- The kind of things that are easy to teach are now easy to automate, digitize or outsource. I am not really sure what that means or if I agree with it. It seems to be a random statement made with intent but with little context. Let’s use augmented realities as an example. My premise is that we only make things digital (and I hate using that term too) if there is a need and a recognised benefit in doing so. The benefits of course, should be with the learner.
- The comparison between digital literacy and print reading is interesting and worthy of further study.
- Access to a computer. It would seem that 50% of participants in the UK have access to at least 3 computers and that this is wide ranging from almost 0% in Indonesia to around 85% in Denmark (lowest to highest) yet there is more equity across the sample countries when one looks at access to a single computer. The scatter diagram is stable for the most part with major variation appearing only where there is lower access to 3 computers but there appear to be gaps here. It does not look to study the type of computer and how powerful/new it is. Between 2009 and 2012, it looks like there has been an upward trend. I would expect this to continue as web infrastructures are developed and the costs of computing become lower. There are many issues of equity on the school online environ that I would like to pursue.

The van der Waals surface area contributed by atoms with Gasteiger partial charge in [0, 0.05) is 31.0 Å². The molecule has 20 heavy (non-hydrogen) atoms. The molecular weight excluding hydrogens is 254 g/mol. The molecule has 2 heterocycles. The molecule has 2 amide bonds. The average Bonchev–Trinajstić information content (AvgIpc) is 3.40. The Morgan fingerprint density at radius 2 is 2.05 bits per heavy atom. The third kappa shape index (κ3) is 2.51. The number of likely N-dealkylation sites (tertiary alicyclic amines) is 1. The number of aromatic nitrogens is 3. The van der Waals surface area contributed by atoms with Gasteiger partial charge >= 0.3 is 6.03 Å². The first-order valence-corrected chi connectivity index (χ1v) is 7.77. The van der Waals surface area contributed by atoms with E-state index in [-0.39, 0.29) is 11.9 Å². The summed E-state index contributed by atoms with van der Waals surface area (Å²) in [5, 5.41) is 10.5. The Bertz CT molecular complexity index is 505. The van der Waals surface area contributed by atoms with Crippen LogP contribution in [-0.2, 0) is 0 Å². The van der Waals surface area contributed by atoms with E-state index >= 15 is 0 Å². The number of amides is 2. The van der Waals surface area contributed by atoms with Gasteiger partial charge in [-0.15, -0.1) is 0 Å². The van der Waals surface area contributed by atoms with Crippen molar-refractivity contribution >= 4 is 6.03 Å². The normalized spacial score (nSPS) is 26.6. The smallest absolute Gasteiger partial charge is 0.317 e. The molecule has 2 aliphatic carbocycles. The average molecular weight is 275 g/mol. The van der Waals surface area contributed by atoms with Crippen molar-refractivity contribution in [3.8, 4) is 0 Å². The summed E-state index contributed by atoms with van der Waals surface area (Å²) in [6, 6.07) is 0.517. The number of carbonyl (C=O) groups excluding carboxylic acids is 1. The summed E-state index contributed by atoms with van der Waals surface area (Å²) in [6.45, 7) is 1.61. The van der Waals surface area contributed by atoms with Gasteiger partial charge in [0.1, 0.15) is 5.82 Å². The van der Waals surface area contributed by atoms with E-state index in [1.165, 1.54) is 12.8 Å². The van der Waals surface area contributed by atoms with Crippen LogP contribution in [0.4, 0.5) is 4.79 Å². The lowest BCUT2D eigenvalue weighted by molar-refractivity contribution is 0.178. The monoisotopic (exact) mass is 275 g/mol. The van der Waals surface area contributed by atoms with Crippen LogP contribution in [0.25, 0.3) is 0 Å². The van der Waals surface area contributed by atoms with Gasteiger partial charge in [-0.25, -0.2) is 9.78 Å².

- The time spent online has many stories sitting behind it. I could ramble on here for hours but I wont. Too many connections around technology and society but I will point out that a significant whack of online activity will happen in the home or elsewhere outside of school. Given that many devices are now connected to the internet (PCs, games consoles, TVs and even fridges) there needs to be further discussion about what we mean with the term ‘online’. Without a doubt there are many questions regarding the impact of social media technologies. As a society, I’d argue that we are becoming increasingly bored with simply using technology for technology sake and that we are now looking for meaningful purpose.
- Now when it comes to attainment we have some sweeping conclusions again. Students who use computers at school only moderately score the highest in reading. Again, the agency and use of the computer is important here. There are many unanswered questions around what, when, where, how and why the technology has been used to support learning.
- Students who do not use computers in maths lessons score highest in mathematics. Now, the data suggests that paper-based maths will equate to a higher score but up pops the variables again. The actual score points are very close and we need more detail. For example, how much time is spent on the learning in both contexts, what is the instructional pedagogy? Really, I want to know more – why is there a difference between the two? Is this an equity issue? Is it cultural or are there socio-economic factors at play?